Secondly, give marketing KPIs they can control. Marketing departments are often given KPIs related to sales and revenue growth – another unfortunate consequence of the lack of marketing proficiency among CEOs and chief financial officers (CFOs). While sales numbers are marketing adjacent, sales and revenue are not under the direct purview of marketing. If sales aren’t increasing, CEOs would do well to speak to their sales or product teams – before pointing the finger at marketing.

More realistic marketing KPIs would reflect growth in share of search metrics. These more clearly measure whether overall marketing efforts have been effective. A similar metric could be related to growth across quarterly brand-lift studies. Though often referred to as “vanity metrics,” website analytics related to brand engagement or brand mentions across social media shouldn’t be written off, as they do help tell the overall story of brand health. Finally, don’t overlook brand building’s influence on talent acquisition – collecting stats on how brand marketing leads to direct hires could also be a fair metric.

Thirdly, equip the CMO with the resources needed to do their job. The breadth of CMO responsibilities has grown far wider than any single individual can manage. They have to have in-depth knowledge of business strategy, product features, and customer pain points. All the while they’re expected to build a brand, manage campaigns, and keep up with the constantly evolving media landscape and larger cultural trends. But I think solutions like splitting the responsibilities between a CBO and CMO or giving the CMO’s job to the chief strategy officer (CSO) are unnecessarily complicated.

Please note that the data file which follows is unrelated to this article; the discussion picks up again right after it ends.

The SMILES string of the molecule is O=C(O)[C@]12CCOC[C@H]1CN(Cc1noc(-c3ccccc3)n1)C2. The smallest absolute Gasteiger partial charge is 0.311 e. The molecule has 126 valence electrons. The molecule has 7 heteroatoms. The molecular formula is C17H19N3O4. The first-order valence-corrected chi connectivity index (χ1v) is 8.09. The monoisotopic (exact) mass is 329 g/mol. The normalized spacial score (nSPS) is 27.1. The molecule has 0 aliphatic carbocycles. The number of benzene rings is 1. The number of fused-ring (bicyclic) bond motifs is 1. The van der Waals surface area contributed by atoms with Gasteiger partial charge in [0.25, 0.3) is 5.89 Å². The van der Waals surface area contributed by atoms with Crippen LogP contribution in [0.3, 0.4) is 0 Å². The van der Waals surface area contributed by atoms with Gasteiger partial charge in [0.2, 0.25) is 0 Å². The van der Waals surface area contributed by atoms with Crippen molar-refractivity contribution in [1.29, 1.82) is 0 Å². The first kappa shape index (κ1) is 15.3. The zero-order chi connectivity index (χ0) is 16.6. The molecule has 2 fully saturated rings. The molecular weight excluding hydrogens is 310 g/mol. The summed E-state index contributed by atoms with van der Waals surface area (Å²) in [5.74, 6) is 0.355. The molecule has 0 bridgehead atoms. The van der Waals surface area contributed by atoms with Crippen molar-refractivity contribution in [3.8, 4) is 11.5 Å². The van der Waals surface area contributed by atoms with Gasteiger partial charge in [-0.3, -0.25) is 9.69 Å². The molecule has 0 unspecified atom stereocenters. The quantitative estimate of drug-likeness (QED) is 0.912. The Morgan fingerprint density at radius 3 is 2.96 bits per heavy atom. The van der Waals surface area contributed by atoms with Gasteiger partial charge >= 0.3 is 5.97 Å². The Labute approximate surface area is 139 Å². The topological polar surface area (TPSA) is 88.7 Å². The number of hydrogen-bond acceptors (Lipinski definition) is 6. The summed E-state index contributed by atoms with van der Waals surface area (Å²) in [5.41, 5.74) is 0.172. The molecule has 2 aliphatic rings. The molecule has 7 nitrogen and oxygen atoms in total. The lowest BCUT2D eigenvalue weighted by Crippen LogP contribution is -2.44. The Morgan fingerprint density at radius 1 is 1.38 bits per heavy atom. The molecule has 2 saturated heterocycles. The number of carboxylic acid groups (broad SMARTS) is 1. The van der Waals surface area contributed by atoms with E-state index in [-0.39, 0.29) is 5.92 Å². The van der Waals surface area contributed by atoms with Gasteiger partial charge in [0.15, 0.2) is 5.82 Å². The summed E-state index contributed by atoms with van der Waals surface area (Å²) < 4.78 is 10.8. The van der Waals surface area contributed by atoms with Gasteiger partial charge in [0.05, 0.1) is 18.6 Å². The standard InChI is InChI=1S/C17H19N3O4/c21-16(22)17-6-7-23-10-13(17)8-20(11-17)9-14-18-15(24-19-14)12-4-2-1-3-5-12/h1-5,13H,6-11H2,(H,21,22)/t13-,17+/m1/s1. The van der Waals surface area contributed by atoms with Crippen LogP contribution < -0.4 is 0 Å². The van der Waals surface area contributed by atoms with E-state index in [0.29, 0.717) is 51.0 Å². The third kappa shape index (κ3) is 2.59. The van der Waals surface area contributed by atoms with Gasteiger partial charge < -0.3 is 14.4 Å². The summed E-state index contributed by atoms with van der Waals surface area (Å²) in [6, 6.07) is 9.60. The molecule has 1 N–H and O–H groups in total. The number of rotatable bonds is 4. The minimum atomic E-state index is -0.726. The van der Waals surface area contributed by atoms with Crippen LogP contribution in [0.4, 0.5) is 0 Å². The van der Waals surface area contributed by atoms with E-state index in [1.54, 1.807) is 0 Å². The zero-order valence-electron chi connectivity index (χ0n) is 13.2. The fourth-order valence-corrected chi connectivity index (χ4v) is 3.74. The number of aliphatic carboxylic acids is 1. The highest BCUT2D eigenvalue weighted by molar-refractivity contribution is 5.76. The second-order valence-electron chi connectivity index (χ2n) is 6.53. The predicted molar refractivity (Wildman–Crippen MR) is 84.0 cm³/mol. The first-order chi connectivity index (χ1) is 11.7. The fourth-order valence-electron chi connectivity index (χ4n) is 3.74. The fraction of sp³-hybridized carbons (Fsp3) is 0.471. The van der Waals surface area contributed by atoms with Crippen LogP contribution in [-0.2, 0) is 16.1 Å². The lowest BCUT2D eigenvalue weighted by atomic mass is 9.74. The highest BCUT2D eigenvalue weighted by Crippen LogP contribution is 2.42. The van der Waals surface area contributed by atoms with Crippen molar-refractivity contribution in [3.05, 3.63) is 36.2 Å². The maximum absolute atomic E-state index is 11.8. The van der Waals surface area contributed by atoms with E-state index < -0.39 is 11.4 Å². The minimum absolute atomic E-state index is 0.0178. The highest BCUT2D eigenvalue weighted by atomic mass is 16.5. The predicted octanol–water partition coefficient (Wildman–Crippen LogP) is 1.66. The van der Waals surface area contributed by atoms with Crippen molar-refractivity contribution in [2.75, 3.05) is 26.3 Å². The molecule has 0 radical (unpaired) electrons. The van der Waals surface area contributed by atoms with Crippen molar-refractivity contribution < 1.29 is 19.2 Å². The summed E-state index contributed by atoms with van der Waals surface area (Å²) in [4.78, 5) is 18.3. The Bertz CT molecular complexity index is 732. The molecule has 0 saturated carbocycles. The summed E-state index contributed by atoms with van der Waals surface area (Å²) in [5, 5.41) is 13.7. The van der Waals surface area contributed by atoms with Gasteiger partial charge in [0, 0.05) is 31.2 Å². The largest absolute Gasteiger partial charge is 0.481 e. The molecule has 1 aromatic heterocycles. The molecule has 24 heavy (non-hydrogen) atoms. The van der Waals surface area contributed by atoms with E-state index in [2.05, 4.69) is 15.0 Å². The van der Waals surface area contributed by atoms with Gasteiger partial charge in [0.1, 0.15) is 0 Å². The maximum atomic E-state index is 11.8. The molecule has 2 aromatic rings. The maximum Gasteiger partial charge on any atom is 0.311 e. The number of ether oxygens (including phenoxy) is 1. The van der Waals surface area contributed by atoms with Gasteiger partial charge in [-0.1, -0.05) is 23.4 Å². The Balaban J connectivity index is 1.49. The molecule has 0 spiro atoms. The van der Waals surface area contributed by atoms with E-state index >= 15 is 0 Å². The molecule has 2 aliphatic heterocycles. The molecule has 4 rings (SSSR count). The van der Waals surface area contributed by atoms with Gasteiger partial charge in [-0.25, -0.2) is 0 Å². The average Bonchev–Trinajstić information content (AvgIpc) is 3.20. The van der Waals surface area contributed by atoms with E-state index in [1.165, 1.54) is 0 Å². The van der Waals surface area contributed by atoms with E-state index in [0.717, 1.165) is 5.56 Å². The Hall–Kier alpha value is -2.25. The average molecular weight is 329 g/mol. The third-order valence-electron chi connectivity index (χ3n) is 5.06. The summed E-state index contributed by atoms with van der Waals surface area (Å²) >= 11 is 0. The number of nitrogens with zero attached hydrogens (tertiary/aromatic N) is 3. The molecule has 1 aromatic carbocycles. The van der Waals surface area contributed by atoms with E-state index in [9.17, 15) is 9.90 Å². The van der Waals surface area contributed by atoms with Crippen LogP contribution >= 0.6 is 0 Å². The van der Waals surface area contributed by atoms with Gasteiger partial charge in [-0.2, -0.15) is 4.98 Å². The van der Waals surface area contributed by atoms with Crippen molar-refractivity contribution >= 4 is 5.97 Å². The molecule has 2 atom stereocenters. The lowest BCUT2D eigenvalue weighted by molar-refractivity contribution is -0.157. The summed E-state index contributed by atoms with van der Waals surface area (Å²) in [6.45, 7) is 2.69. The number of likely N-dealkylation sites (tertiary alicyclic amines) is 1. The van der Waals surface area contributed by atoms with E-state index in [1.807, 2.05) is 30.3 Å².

The answer is simple: equip your CMO with the resources she needs to build a team of experts who will have the capacity to do it all (or hire an agency that can do it for her!).

Marketing doesn’t need remodeling

Alarmingly, this seems to be the opposite of what is happening in the industry. There was a 42% drop in global postings, and a 56% drop in postings across North America, last year for marketing positions on LinkedIn compared to 2022. Despite survey data pointing to brands increasing their marketing spend in 2024, it seems those dollars aren’t being directed toward talent acquisition. Creativity is a group sport – give your CMO room to make a dream team.

Though the industry has far more bells and whistles now than it did 20 years ago, it doesn’t need radical remodeling. If you give CMOs the tools and timelines they need – and measure their success fairly – marketing can thrive.

Brand Purpose Creative Works Brand Strategy

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Sköna is a B2B creative agency specializing in marketing, branding, and design for innovative tech companies. Founded in Silicon Valley in 2003 and with offices...